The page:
Video: John McCain Lies In State At Arizona State Capitol

PHOENIX, AZ — Former Sen. Jon Kyl praised his late longtime friend John McCain at a solemn private ceremony Wednesday morning at the Arizona State Capitol in Phoenix. U.S. Sen. Jeff Flake gave a benediction at the Rotunda, where McCain is lying in state on what would’ve been his 82nd birthday. Thousands are expected to pay their respects and a church service is also planned before McCain’s body is moved to Washington D.C.

McCain died Saturday after a battle with an aggressive form of brain cancer. He was 81. A private ceremony was held at 10 a.m. PST inside the Rotunda to honor McCain’s life and service to the state and country.

The public can pay their respects from 2-8 p.m. Cameras and photography are banned inside the building. Guns are also not be permitted, though storage lockers will be available. Memorial guests can park at the State Fairgrounds and take a bus to the Capitol. Buses will begin transporting guests around noon.

You can watch a replay of the service above thanks to The Washington Post.

Kyl opened the ceremony saying McCain believed in America, its people its values and its institutions. McCain came to this realization when he was a POW in Vietnam.

“I fell in love with my country when I was a prisoner in someone else’s,” McCain said, according to Kyl.

McCain fought to protect America’s values and institutions, Kyl said, including rein in excess campaign expenditures and congressional earmarks, which he viewed as corrupting. He also insisted battlefield detainees be treated in line with American law.

Kyl praised McCain’s instincts and grasp of history, which he said was even better than many secretaries of state. Kyl added that McCain’s greatest contributions was to America’s national security.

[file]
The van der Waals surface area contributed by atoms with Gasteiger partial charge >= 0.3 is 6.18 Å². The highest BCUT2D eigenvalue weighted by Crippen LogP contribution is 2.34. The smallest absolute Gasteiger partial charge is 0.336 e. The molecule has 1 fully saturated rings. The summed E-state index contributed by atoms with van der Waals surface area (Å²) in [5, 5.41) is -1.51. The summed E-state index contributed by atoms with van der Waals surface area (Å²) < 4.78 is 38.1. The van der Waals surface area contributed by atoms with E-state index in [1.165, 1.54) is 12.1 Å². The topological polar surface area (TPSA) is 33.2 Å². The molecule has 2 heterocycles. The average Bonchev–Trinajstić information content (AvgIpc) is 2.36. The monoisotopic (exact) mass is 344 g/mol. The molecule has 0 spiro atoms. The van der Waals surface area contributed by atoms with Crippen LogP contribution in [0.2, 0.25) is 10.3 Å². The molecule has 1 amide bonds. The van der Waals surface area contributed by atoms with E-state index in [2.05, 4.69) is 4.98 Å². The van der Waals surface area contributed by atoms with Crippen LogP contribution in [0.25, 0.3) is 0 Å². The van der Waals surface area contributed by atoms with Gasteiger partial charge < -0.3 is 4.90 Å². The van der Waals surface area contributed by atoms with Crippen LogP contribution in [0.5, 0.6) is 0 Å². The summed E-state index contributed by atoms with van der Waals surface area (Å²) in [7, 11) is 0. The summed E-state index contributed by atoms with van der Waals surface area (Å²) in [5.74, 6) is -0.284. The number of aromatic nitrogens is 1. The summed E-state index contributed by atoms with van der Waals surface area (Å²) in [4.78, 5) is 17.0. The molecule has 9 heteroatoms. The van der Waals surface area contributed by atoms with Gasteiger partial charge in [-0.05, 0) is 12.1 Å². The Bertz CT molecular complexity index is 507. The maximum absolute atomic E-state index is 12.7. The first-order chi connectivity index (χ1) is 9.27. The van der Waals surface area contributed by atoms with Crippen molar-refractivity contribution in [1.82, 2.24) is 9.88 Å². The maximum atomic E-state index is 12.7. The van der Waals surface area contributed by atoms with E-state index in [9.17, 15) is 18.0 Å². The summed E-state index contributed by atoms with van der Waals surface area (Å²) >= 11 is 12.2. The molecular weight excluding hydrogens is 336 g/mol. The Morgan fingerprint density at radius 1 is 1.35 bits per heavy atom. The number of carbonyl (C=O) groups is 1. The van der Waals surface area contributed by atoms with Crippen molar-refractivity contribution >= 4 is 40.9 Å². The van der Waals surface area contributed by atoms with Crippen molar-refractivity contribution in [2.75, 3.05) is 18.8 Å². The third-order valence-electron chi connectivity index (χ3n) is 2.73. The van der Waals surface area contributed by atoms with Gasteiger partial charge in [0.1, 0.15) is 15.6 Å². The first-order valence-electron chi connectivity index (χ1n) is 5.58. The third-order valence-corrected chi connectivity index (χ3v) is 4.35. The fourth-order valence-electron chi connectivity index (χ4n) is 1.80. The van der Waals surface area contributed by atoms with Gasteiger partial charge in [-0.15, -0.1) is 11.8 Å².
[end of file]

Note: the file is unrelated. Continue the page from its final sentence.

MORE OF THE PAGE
Gov. Ducey spoke next and recounted McCain’s time as a POW. Ducey said McCain’s talk of “country first” wasn’t simply a campaign slogan on a yard sign.

“It was what John McCain had done and demonstrated over and over and over again in the Navy through Vietnam and all the way to his favorite battles on the floor of the United States Senate,” said Ducey.

Ducey said McCain “fought like hell” for causes he believed in and did it with humor and humanity, never compromising his ideals. He said McCain was about more than politics.

“He brought us above politics,” said Ducey.

McCain moved to Arizona at 45 years old but became the state’s favorite adopted son. Arizona “enchanted and claimed” McCain, the late senator said, according to Ducey.

“Imagining Arizona without John McCain is like picturing Arizona without the Grand Canyon,” he said.

The following streets are closed:

DASH and RAPID/Express bus services will take alternative routes near the Capitol. Green signs will be posted at bus stops directing passengers to the closest pickup.

Photo credit: Chip Somodevilla/Getty Images

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